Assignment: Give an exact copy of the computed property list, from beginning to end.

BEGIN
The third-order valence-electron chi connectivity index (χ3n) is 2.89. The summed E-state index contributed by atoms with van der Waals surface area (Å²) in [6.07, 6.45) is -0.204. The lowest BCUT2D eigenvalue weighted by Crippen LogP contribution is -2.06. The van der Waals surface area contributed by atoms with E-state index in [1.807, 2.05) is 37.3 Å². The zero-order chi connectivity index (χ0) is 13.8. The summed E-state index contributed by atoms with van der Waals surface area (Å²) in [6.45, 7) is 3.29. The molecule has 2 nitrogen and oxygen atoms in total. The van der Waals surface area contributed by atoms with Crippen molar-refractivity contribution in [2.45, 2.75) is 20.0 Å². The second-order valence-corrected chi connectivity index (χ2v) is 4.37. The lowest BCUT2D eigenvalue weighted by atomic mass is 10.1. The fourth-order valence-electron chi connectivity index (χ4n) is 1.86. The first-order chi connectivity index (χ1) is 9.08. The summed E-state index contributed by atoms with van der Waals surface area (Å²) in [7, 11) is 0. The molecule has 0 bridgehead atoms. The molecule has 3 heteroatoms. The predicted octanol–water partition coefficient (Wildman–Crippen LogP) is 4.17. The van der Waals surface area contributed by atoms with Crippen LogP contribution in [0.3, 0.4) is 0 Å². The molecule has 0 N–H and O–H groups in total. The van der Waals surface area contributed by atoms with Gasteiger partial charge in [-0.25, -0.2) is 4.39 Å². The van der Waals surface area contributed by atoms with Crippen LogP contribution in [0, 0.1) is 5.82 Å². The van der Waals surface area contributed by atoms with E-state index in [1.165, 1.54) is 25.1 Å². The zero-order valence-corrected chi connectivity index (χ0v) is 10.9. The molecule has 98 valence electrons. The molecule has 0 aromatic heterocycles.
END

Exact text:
The third-order valence-electron chi connectivity index (χ3n) is 2.89. The summed E-state index contributed by atoms with van der Waals surface area (Å²) in [6.07, 6.45) is -0.204. The lowest BCUT2D eigenvalue weighted by Crippen LogP contribution is -2.06. The van der Waals surface area contributed by atoms with E-state index in [1.807, 2.05) is 37.3 Å². The zero-order chi connectivity index (χ0) is 13.8. The summed E-state index contributed by atoms with van der Waals surface area (Å²) in [6.45, 7) is 3.29. The molecule has 2 nitrogen and oxygen atoms in total. The van der Waals surface area contributed by atoms with Crippen molar-refractivity contribution in [2.45, 2.75) is 20.0 Å². The second-order valence-corrected chi connectivity index (χ2v) is 4.37. The lowest BCUT2D eigenvalue weighted by atomic mass is 10.1. The fourth-order valence-electron chi connectivity index (χ4n) is 1.86. The first-order chi connectivity index (χ1) is 9.08. The summed E-state index contributed by atoms with van der Waals surface area (Å²) in [7, 11) is 0. The molecule has 0 bridgehead atoms. The molecule has 3 heteroatoms. The predicted octanol–water partition coefficient (Wildman–Crippen LogP) is 4.17. The van der Waals surface area contributed by atoms with Crippen LogP contribution in [0.3, 0.4) is 0 Å². The molecule has 0 N–H and O–H groups in total. The van der Waals surface area contributed by atoms with Gasteiger partial charge in [-0.25, -0.2) is 4.39 Å². The van der Waals surface area contributed by atoms with Crippen LogP contribution in [0, 0.1) is 5.82 Å². The van der Waals surface area contributed by atoms with E-state index in [1.165, 1.54) is 25.1 Å². The zero-order valence-corrected chi connectivity index (χ0v) is 10.9. The molecule has 98 valence electrons. The molecule has 0 aromatic heterocycles.